GitHub is not the place for arguing what the existential purpose or reason for Bitcoin existing is. It’s a place for narrow concept and implementation debate and criticism, for the express purpose of improving whatever technical proposal is being made. Whether that leads to a proposal being incorporated into Bitcoin, or rejected from Bitcoin, should be entirely up to the outcome of purely rational and logical discussion.

Even in the case where you do have a truly rational argument or piece of input, are you going to actually stick around and contribute or participate in the development process consistently? Or are you just essentially doing a drive by review or input on a specific issue to bikeshed it? Yes? Then even with a rational argument in hand, GitHub is not the appropriate place for those discussions. We have Twitter, we have Reddit, we have Spaces, we have numerous other places to debate and work towards consensus on things without actively interjecting nonsense and philosophical debates about semantics into the development process.

And I reiterate that I am a person who has spent a massive amount of time in this space making arguments about why a specific direction of development is or isn’t a good idea, bolstering those arguments with actual reasoning and logical rationale. I probably never will in any meaningful and consistent way contribute to the development of Bitcoin, so I do not attempt to inject my arguments, opinions, and ideas directly into that development process itself.

I make those arguments to the wider community, or when making them to developers, in other forums or mediums besides GitHub or platforms whose specific purpose and function is for developers to coordinate the development process. If my arguments actually hold merit, they will convince users. They will convince developers out of band from places like GitHub. Eventually, an argument with merit will grow and create consensus around it to the point that it presents a meaningful public signal that developers can choose, if they want, to incorporate into their own reasoning around Bitcoin and what they choose to spend their time and efforts doing to improve it.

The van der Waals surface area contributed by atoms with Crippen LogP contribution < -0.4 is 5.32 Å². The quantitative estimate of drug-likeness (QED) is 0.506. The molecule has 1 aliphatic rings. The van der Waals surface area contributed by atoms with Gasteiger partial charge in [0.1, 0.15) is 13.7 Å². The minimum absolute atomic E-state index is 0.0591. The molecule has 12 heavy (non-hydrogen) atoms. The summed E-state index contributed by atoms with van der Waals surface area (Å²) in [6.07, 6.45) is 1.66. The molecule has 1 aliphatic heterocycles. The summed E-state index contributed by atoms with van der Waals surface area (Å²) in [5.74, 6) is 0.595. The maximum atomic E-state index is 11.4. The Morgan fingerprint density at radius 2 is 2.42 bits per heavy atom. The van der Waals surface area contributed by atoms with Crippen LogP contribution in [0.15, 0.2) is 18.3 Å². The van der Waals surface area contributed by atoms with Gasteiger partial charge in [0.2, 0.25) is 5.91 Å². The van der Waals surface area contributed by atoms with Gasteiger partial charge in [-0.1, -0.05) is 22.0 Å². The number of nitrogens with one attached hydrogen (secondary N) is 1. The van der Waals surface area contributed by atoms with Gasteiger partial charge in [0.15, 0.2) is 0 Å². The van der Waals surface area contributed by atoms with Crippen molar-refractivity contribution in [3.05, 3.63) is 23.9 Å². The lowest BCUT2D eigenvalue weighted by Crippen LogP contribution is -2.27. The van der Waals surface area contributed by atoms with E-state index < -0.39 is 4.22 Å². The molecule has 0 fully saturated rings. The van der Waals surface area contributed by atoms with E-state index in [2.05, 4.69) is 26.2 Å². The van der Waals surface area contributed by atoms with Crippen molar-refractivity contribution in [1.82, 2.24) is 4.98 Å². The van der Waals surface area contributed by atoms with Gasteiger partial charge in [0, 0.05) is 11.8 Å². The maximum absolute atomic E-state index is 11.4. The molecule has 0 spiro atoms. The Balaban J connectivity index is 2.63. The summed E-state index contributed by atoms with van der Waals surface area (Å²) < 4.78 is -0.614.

Ultimately it doesn’t matter whether you look at these issues and this dynamic from the lens of developers or the lens of users: you have no power or influence whatsoever except the power of persuasion.

If developers produce something that the overwhelming majority of users do not want or find no value in, they can simply ignore it. If developers find an overwhelming majority of users demanding something that is completely irrational in terms of incentive alignment, engineering realities, or anything of that nature, they can simply ignore them.

Bitcoin is a self regulating system. Bad tools produced by developers will not be adopted. Users demanding incoherent or damaging things cannot make developers build that for them, but they can step up and build it themselves if they really want that thing. No one works for anyone else here in this dynamic, it is a completely voluntary process regulated by market forces. So either step up and actually try to be persuasive, do it yourself, or cry harder. You are not going to succeed in trying to force anyone to do something they don’t want to do. 

You can find the fork button in the top right corner right here